Aswath Damodaran has a post on Asset Selection and Valuation in Illiquid Markets. It’s a fine theoretical discussion of the subject.
But I’d like to talk about practical illiquidity. What does illiquidity have to do with stock picking?
Let’s start with the big question.
Should you apply an illiquidity discount to specific stocks?
My view of illiquidity discounts is basically Warren Buffett’s view of using risk based discount rates. Risk isn’t something you account for in the last step of the process. Risk is something you think about every step along the way. Same with illiquidity.
You start by asking: Is it safe to hold this stock forever? Can I afford to get locked into this stock?
That means you check the stock’s vital signs. What’s the Z-Score and the F-Score? How is the balance sheet? Does it have 10 straight years of positive free cash flow? Does it have minimal cap-ex requirements? Has it earned an above average return on tangible capital over the last 10 or 15 years?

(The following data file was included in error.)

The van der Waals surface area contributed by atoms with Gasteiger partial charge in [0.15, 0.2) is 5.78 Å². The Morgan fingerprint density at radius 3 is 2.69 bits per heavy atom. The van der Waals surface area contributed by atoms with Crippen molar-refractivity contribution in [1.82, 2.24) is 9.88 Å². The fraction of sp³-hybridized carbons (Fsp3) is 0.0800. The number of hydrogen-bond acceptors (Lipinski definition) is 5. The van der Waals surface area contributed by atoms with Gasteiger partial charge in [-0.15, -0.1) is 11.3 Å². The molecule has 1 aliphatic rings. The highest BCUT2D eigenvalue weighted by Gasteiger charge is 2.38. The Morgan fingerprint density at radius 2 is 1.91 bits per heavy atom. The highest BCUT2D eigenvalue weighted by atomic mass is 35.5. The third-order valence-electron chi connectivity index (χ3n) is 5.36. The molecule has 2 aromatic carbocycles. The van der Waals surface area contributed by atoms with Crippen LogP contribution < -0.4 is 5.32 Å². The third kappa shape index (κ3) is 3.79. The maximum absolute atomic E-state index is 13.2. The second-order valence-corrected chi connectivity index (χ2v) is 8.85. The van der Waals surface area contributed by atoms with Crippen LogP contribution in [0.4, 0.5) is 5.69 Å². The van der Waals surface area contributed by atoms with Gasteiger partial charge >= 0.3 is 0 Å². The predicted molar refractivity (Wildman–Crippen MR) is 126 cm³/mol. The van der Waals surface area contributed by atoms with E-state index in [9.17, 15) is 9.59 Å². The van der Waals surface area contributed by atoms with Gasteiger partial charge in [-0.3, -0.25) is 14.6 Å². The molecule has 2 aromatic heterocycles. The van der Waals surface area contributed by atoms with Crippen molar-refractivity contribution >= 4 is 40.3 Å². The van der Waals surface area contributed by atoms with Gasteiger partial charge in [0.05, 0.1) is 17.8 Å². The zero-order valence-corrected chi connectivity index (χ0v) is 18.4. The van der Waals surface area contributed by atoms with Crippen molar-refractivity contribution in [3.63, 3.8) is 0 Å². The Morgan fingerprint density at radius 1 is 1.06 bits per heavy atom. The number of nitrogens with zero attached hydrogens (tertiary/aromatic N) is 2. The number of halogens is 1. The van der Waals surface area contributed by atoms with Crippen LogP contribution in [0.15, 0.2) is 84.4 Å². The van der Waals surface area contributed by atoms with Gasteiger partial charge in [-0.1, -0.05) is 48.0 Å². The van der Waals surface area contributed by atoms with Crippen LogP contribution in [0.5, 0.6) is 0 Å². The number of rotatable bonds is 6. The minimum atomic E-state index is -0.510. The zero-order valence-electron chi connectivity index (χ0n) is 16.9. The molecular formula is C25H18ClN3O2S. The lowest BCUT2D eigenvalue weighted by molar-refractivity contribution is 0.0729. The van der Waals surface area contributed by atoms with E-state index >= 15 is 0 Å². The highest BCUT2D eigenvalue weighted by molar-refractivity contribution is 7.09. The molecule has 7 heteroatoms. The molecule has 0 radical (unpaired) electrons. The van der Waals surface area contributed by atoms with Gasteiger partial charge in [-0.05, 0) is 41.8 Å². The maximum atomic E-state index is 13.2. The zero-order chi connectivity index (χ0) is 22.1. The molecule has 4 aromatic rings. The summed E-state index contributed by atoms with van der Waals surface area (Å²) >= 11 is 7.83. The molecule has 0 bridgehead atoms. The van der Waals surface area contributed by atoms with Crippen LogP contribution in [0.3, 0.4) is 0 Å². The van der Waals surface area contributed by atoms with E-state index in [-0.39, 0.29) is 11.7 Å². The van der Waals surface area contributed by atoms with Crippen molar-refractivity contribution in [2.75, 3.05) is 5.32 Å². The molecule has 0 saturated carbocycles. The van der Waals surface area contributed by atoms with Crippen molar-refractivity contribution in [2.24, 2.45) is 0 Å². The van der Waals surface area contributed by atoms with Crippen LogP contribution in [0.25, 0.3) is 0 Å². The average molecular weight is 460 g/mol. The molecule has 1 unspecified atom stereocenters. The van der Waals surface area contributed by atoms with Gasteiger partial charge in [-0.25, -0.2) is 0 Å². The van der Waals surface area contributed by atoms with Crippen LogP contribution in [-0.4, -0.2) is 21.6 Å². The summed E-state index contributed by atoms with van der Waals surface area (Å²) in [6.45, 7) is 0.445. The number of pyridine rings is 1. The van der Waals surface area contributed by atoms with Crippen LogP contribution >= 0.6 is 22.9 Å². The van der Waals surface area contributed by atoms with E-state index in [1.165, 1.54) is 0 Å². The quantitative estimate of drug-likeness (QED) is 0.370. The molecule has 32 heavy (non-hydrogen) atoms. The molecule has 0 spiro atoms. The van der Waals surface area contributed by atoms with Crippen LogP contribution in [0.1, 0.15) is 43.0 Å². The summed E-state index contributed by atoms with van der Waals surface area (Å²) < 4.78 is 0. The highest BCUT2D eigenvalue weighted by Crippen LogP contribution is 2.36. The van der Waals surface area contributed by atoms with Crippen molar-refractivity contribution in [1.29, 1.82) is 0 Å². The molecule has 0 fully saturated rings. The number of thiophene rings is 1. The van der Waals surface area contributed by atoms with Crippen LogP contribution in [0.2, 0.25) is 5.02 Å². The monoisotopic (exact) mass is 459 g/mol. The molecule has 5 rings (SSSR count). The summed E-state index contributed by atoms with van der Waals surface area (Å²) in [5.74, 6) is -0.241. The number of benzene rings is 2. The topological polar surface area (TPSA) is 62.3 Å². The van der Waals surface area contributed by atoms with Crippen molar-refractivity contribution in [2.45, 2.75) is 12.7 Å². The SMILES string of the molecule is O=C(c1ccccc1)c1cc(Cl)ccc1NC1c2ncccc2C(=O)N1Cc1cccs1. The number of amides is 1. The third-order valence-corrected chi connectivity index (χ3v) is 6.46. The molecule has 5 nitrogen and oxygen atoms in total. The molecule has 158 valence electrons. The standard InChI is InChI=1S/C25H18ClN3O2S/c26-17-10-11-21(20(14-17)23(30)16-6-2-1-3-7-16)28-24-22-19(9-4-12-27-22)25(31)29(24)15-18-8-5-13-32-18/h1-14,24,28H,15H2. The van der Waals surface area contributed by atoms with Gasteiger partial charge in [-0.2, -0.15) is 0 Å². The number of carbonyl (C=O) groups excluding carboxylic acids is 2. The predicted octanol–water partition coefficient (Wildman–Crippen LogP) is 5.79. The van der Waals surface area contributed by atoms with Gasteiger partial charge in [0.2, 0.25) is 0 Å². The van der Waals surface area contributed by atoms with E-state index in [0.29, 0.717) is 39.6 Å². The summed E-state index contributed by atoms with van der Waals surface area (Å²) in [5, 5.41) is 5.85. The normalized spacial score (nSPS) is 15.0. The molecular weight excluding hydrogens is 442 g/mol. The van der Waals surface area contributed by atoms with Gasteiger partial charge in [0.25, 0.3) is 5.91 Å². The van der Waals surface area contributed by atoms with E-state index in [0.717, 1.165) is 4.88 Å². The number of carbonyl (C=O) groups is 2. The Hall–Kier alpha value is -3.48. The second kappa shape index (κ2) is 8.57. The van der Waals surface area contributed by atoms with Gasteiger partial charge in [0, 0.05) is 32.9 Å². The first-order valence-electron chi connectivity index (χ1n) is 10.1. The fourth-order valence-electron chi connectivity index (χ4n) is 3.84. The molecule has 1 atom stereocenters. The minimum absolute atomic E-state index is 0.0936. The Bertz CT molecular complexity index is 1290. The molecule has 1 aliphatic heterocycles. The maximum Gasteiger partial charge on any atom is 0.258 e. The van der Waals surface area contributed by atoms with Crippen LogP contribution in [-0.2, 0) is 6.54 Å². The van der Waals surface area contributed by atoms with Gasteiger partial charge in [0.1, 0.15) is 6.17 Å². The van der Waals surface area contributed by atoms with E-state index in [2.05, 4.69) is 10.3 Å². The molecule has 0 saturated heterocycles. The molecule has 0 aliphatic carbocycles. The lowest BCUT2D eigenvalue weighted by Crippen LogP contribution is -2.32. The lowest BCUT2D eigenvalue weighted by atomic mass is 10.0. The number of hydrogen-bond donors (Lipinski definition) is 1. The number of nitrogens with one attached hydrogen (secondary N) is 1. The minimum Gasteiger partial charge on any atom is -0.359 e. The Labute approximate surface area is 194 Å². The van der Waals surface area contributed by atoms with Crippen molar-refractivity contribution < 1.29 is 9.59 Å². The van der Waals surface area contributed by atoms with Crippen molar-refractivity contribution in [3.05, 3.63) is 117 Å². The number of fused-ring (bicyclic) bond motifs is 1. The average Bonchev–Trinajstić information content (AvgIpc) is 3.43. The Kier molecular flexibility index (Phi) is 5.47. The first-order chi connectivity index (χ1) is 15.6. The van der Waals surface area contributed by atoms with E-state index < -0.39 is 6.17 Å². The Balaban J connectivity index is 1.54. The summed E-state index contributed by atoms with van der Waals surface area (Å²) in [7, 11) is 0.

Then you can afford to hold the stock forever. The downside risk of getting locked in the stock is not catastrophic. The stock is safe in the sense that the business itself isn’t going to implode and the intrinsic value isn’t likely to decline over time. At worst, it’s a big time suck. But, if you buy at the right price, you’re risking your opportunity cost instead of your principal.
Next, you calculate if it’s possible to get in and out of the stock. If you’re a patient, individual investor the answer is almost always yes. Even if we take a very illiquid stock like one that on average trades shares worth $5,000 each day, that’s usually enough for an individual investor to make a long-term investment in the stock.
A stock that trades $5,000 a day trades $100,000 a month (if a month is 20 trading days).